More recently than the date of publication of Mr. Abraham's editorial, we have learned that the track needs $25 million in maintenance that is not budgeted, and there is an undetermined cost over the next decade to meet federal requirments for Positive Train Control.

If you want to make ugly comparisons, this money could have purchased every current rider a new car for every year until the bonds are paid off, or could have paid for a leased car and hired a chauffer for the trip.  That's efficiency in the use of tax dollers!

I don't think shutting down the train is an option.  We pay for it anyway, whether it is running or not.  What I do think needs to be done is for it to be stopped in the short term until we can develop a business plan where fares come far closer to covering fixed costs.  It's not so unreasonable, for example, to note that a round trip to Santa Fe from Albuquerque in you car is going to use about half a tank of gas.  That's going to be near $30 at today's gas prices.  So why not bring fares closer to this?  Will we lose riders?  Maybe some.  But as long as the attraction is "not driving" and the cost is somewhat less, the riders will be there.  We can lower the fares when the volume of riders goes up.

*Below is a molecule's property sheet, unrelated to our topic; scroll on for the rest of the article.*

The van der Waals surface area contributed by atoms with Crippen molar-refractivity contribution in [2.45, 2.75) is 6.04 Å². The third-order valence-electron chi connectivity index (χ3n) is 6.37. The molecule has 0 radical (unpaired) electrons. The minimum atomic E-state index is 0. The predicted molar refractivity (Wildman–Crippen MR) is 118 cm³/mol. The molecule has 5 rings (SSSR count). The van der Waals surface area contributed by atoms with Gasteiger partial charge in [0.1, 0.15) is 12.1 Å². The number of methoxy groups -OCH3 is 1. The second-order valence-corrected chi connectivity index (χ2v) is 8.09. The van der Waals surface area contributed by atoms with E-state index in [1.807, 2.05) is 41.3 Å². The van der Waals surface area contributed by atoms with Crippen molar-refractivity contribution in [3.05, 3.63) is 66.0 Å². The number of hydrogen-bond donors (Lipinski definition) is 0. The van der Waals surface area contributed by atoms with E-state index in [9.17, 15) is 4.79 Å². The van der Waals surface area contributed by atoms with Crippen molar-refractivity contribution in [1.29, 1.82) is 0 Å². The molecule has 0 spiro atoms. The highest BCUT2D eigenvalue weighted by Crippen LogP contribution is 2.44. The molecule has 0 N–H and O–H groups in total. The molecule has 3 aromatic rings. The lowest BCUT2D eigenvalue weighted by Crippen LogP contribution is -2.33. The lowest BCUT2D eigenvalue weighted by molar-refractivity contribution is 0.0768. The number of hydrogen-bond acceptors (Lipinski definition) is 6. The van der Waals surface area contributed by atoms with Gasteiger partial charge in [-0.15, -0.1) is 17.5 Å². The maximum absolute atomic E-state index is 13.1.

Some wags have said we should do it the other way around.  Lower fares almost to nothing and watch the volume soar.  Then adjust the fares upward when people get used to using the train.  I don't think we can afford to spend the extra money in this economy when we are already spending more than enough for this little train.

I love trains.  I love passenger trains.  But bad examples of bad planning using somebody else's money aren't going to make people any more train-friendly than they already are. 

©2011 - C. A. Turek -